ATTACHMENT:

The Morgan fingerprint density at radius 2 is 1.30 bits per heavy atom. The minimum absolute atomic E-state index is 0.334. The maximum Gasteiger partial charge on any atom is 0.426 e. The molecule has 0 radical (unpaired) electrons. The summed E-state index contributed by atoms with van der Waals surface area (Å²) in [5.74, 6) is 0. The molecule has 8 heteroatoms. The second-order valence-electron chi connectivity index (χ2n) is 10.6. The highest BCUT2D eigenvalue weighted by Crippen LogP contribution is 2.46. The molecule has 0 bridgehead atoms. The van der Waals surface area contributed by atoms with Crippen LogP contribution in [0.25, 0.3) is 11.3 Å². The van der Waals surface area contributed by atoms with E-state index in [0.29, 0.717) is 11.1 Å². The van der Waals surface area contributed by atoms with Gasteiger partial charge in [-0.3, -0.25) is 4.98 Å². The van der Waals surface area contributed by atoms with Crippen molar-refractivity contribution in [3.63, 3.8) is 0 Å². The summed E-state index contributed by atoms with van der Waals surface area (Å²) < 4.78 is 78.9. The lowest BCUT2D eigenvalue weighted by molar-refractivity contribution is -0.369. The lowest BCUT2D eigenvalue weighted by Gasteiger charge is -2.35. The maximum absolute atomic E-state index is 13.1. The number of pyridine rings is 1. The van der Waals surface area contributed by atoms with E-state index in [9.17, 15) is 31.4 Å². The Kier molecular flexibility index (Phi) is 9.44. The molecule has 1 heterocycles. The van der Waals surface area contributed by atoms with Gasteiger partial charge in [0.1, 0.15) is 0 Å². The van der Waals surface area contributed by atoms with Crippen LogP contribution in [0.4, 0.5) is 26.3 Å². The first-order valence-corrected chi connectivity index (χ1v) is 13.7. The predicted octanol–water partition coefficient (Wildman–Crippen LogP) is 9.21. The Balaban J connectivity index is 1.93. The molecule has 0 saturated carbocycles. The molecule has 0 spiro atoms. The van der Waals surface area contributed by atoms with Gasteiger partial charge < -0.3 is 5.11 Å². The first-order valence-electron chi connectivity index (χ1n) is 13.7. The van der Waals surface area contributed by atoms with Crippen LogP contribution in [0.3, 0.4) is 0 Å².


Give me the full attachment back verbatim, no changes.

The Morgan fingerprint density at radius 2 is 1.30 bits per heavy atom. The minimum absolute atomic E-state index is 0.334. The maximum Gasteiger partial charge on any atom is 0.426 e. The molecule has 0 radical (unpaired) electrons. The summed E-state index contributed by atoms with van der Waals surface area (Å²) in [5.74, 6) is 0. The molecule has 8 heteroatoms. The second-order valence-electron chi connectivity index (χ2n) is 10.6. The highest BCUT2D eigenvalue weighted by Crippen LogP contribution is 2.46. The molecule has 0 bridgehead atoms. The van der Waals surface area contributed by atoms with Crippen LogP contribution in [0.25, 0.3) is 11.3 Å². The van der Waals surface area contributed by atoms with E-state index in [0.29, 0.717) is 11.1 Å². The van der Waals surface area contributed by atoms with Gasteiger partial charge in [-0.3, -0.25) is 4.98 Å². The van der Waals surface area contributed by atoms with Crippen molar-refractivity contribution in [3.63, 3.8) is 0 Å². The summed E-state index contributed by atoms with van der Waals surface area (Å²) < 4.78 is 78.9. The lowest BCUT2D eigenvalue weighted by molar-refractivity contribution is -0.369. The lowest BCUT2D eigenvalue weighted by Gasteiger charge is -2.35. The maximum absolute atomic E-state index is 13.1. The number of pyridine rings is 1. The van der Waals surface area contributed by atoms with E-state index in [9.17, 15) is 31.4 Å². The Kier molecular flexibility index (Phi) is 9.44. The molecule has 1 heterocycles. The van der Waals surface area contributed by atoms with Gasteiger partial charge in [0.1, 0.15) is 0 Å². The van der Waals surface area contributed by atoms with Crippen LogP contribution in [0.4, 0.5) is 26.3 Å². The first-order valence-corrected chi connectivity index (χ1v) is 13.7. The predicted octanol–water partition coefficient (Wildman–Crippen LogP) is 9.21. The Balaban J connectivity index is 1.93. The molecule has 0 saturated carbocycles. The molecule has 0 spiro atoms. The van der Waals surface area contributed by atoms with Gasteiger partial charge < -0.3 is 5.11 Å². The first-order valence-electron chi connectivity index (χ1n) is 13.7. The van der Waals surface area contributed by atoms with Crippen LogP contribution in [0.3, 0.4) is 0 Å².